Democratic US presidential candidate and U.S. Senator Bernie Sanders waves at the start of the Democratic U.S. presidential candidates' debate in Flint, Michigan, March 6, 2016.
(photo credit: REUTERS)
Democratic presidential candidate Bernie Sanders said on Monday that if Israel wanted to have a positive relationship with the United States, it would have to improve its relationship with the Palestinians.
Sanders made the remarks in a long interview with the New York Daily News newspaper.
When pushed by the Daily News
to elaborate on his past calls for Israel to pull back from West Bank settlements, Sanders said that that at the moment, he was preoccupied with being US senator and presidential candidate, and that any pull back plans would be decided by the Israeli government.
When pushed for an answer again he gave a fuller answer.
"Here's the main point that I want to make, I lived in Israel. I have family in Israel. I believe 100% not only in Israel's right to exist, a right to exist in peace and security without having to face terrorist attacks. But from the United States' point of view, I think, long-term, we cannot ignore the reality that you have large numbers of Palestinians who are suffering now, poverty rate off the charts, unemployment off the charts, Gaza remaining a destroyed area," he said.
"And I think that for long-term peace in that region, and God knows nobody has been successful in that for 60 years, but there are good people on both sides, and Israel is not, cannot, just simply expand when it wants to expand with new settlements. So I think the United States has got to help work with the Palestinian people as well. I think that is the path toward peace," he added.
The nominee was asked if he would expect Israel to pull back settlements, should he, as president, find them in places deemed illegal.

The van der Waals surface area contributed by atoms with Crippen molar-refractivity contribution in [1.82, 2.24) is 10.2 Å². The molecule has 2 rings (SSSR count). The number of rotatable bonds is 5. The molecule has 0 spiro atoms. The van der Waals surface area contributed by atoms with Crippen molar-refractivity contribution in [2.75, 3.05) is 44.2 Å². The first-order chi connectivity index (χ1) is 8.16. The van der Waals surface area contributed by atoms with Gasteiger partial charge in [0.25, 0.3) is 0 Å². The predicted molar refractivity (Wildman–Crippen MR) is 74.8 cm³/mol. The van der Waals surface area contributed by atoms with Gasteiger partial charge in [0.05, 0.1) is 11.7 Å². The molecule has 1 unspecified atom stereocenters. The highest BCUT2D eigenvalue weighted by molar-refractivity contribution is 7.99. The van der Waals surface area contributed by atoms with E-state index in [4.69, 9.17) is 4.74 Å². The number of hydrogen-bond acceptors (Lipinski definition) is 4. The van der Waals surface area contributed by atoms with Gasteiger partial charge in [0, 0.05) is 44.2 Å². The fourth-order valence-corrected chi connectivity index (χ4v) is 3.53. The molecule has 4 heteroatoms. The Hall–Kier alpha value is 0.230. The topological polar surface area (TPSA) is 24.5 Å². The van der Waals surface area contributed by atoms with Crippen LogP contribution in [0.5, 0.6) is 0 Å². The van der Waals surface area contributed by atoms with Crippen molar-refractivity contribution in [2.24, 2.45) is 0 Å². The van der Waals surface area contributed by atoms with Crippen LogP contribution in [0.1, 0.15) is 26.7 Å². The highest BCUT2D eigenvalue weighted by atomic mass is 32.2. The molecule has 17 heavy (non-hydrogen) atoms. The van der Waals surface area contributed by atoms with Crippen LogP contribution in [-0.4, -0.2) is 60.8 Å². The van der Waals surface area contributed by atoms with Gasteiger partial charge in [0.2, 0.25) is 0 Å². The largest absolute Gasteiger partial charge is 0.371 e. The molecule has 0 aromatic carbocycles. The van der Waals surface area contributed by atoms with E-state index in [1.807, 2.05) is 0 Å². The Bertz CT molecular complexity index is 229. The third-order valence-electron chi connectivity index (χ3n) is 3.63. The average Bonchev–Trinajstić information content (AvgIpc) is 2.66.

"Israel will make their own decisions. They are a government, an independent nation. But to the degree that they want us to have a positive relationship, I think they're going to have to improve their relationship with the Palestinians," he said.
Baselines for negotiations between the Israelis and the Palestinians would include "for a start, the absolute condemnation of all terrorist attacks. The idea that in Gaza there were buildings being used to construct missiles and bombs and tunnels, that is not where foreign aid should go. Foreign aid should go to housing and schools, not the development of bombs and missiles." Sanders said.
The senator was asked about his criticism of Israel and what he said was Israel's disproportionate response in its 2014 war with Hamas in Gaza.
"I think it is fair to say that the level of attacks against civilian areas...and I do know that the Palestinians, some of them, were using civilian areas to launch missiles. Makes it very difficult. But I think most international observers would say that the attacks against Gaza were indiscriminate and that a lot of innocent people were killed who should not have been killed. Look, we are living, for better or worse, in a world of high technology, whether it's drones out there that could, you know, take your nose off, and Israel has that technology. And I think there is a general belief that, with that technology, they could have been more discriminate in terms of taking out weapons that were threatening them," he said.
"My recollection is over 10,000 innocent people were killed in Gaza. Does that sound right?" Sanders asked the interviewer.
"My understanding is that a whole lot of apartment houses were leveled. Hospitals, I think, were bombed. So yeah, I do believe and I don't think I'm alone in believing that Israel's force was more indiscriminate than it should have been," he added.
After checking the facts the interviewer corrected Sanders with the figures of about 2,300 Gazans killed during the 2014 and about 10,000 wounded.
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